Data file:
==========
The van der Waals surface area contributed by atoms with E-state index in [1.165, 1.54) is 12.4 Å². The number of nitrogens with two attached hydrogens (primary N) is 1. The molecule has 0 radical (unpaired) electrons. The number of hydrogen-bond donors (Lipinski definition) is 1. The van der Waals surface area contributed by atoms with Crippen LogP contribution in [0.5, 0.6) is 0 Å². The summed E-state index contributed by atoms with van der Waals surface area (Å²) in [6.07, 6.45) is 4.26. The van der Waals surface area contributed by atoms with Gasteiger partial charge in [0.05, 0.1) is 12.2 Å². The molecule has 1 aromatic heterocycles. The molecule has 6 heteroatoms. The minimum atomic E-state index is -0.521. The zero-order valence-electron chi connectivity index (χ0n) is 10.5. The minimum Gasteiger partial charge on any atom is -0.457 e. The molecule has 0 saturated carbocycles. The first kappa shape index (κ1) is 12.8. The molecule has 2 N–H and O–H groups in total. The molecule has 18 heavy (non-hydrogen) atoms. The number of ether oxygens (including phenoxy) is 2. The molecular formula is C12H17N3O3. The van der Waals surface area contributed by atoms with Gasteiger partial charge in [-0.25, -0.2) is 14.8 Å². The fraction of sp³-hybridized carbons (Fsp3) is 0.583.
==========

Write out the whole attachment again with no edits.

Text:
The van der Waals surface area contributed by atoms with E-state index in [1.165, 1.54) is 12.4 Å². The number of nitrogens with two attached hydrogens (primary N) is 1. The molecule has 0 radical (unpaired) electrons. The number of hydrogen-bond donors (Lipinski definition) is 1. The van der Waals surface area contributed by atoms with Crippen LogP contribution in [0.5, 0.6) is 0 Å². The summed E-state index contributed by atoms with van der Waals surface area (Å²) in [6.07, 6.45) is 4.26. The van der Waals surface area contributed by atoms with Gasteiger partial charge in [0.05, 0.1) is 12.2 Å². The molecule has 1 aromatic heterocycles. The molecule has 6 heteroatoms. The minimum atomic E-state index is -0.521. The zero-order valence-electron chi connectivity index (χ0n) is 10.5. The minimum Gasteiger partial charge on any atom is -0.457 e. The molecule has 0 saturated carbocycles. The first kappa shape index (κ1) is 12.8. The molecule has 2 N–H and O–H groups in total. The molecule has 18 heavy (non-hydrogen) atoms. The number of ether oxygens (including phenoxy) is 2. The molecular formula is C12H17N3O3. The van der Waals surface area contributed by atoms with Gasteiger partial charge in [-0.25, -0.2) is 14.8 Å². The fraction of sp³-hybridized carbons (Fsp3) is 0.583.